Brexiteer Tories loudly welcomed the news from Speaker John Bercow that the Prime Minister’s flagship EU legislation had been given Royal Assent.
After hundreds of hours of debate and multiple attempts by Remainers and meddling peers to alter it in the House of Lords – it has now passed onto the statute books and can form the basis of the Government’s negotiations with Brussels.
As cheers rang out in Parliament Mrs May told senior colleagues at Cabinet it was “a significant step towards delivering on the will of the British people".
She also thanked Brexit Secretary David Davis, chief whip Julian Smith and the Government's Leader in the Lords Baroness Evans for their hard work delivering legislation which she said would be "a major building block for the UK's bright future outside the EU".
The PM's official spokesman said that all Cabinet ministers around the table indicated their satisfaction at the achievement of it completing its parliamentary journey.
Mr Davis said: “This is a landmark moment in our preparations for leaving the European Union.”
In a statement he said it is “a vital piece of legislation that will ensure we have a functioning statute book for exit”.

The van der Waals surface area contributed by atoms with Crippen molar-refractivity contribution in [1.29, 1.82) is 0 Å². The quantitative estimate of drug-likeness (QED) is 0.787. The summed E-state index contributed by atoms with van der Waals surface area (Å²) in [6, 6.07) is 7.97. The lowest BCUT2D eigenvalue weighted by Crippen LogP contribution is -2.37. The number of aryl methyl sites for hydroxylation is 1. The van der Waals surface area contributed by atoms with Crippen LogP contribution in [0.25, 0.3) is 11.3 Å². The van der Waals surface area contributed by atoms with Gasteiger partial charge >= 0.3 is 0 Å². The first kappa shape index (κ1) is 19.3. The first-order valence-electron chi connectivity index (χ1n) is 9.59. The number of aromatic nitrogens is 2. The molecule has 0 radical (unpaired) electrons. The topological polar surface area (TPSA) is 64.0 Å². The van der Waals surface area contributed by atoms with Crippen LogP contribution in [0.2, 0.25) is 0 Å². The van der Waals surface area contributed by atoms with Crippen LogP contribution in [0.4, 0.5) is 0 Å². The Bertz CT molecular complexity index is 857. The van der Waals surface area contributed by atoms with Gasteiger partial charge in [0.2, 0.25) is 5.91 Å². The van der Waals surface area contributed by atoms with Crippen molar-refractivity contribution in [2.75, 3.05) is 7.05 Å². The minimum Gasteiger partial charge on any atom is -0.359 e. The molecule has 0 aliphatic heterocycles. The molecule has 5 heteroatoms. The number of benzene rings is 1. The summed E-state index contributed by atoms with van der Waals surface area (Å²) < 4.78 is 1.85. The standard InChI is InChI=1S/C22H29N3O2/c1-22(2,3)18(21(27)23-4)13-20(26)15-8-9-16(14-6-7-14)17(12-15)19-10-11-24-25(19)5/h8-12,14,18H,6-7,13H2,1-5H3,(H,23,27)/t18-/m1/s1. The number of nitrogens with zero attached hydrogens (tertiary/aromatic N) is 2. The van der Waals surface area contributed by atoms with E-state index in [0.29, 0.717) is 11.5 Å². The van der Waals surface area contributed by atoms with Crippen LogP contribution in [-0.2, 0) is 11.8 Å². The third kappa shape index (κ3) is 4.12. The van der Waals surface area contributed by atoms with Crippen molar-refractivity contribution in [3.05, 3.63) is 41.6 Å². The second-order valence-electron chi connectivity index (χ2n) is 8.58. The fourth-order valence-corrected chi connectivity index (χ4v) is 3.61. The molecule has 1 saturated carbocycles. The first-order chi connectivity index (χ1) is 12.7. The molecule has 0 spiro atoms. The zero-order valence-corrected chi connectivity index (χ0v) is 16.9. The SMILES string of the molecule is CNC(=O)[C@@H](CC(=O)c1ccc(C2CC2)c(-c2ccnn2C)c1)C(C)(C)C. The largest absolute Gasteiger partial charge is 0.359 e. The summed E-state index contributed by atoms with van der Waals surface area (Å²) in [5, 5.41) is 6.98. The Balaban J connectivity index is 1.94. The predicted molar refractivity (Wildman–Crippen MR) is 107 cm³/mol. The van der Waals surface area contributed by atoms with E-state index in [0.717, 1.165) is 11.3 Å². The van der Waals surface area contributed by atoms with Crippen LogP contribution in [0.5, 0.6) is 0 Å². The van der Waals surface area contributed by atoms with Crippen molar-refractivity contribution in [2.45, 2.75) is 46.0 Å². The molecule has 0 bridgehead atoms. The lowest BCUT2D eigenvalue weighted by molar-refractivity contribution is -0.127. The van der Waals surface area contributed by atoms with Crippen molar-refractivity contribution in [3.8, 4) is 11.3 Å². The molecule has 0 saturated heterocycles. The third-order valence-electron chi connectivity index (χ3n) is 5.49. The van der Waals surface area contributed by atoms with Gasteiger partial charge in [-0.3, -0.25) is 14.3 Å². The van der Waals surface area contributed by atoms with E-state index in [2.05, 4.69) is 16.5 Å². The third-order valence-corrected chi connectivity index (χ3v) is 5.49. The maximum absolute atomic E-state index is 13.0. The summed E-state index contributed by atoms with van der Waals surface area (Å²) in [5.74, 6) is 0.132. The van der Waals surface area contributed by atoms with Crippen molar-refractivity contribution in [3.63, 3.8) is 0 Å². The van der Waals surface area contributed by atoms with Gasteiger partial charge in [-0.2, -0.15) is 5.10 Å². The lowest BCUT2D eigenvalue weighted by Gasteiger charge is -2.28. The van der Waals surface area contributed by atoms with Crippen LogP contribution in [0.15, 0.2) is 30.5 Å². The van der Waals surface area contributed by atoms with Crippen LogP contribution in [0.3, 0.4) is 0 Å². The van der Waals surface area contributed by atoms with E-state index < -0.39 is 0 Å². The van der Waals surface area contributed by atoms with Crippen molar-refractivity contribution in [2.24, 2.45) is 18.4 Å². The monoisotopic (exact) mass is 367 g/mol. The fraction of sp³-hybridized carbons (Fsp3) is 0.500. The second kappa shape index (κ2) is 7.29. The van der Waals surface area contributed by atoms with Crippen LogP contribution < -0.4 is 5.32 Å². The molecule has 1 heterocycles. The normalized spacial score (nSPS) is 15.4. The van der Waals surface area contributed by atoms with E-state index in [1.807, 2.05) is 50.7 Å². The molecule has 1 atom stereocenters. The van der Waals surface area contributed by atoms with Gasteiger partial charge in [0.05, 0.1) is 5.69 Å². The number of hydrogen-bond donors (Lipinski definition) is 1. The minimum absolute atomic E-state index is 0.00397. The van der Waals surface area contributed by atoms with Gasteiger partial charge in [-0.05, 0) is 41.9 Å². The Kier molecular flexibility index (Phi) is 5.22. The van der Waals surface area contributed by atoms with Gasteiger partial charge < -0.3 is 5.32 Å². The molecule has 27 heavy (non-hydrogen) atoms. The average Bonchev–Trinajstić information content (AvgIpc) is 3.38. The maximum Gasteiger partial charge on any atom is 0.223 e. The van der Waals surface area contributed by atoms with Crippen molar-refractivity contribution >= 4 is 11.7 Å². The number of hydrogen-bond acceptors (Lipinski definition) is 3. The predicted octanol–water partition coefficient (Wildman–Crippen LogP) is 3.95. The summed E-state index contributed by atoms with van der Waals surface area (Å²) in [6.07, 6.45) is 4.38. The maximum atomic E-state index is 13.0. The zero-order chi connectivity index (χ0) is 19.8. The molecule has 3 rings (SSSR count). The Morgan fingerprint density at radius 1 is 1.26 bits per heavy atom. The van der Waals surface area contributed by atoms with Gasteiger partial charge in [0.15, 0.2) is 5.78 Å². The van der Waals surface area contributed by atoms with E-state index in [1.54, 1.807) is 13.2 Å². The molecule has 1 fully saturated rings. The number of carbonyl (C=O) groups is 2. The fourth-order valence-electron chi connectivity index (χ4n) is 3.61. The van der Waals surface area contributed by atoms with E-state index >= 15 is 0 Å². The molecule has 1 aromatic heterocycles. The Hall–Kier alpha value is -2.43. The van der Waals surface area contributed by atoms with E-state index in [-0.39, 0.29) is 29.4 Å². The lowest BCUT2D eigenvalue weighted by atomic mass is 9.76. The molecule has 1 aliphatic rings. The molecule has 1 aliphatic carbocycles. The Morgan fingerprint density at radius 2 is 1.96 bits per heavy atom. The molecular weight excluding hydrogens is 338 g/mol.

And the Cabinet minister added: “Since the Bill was introduced in Parliament last year, MPs and peers have spent more than 250 hours debating its contents and more than 1,400 amendments have been tabled.
“We will now begin the work of preparing our statute book, using the provisions in this Act, to ensure we are ready for any scenario, giving people and businesses the certainty they need.”
The legislation was first introduced in July 2017, and caused Mrs May to suffer her first major Commons defeat, with enough Tory MPs rebelling over giving Parliament a "meaningful vote" on the final Brexit deal.
The House of Lords, where the Government does not have a majority, also made 15 key changes, which were later overturned by MPs.
Mrs May last week risked a further Commons defeat over the "meaningful vote" issue before leading Remainer rebel Dominic Grieve, with the Tory former attorney general backing down allowing the legislation to pass.
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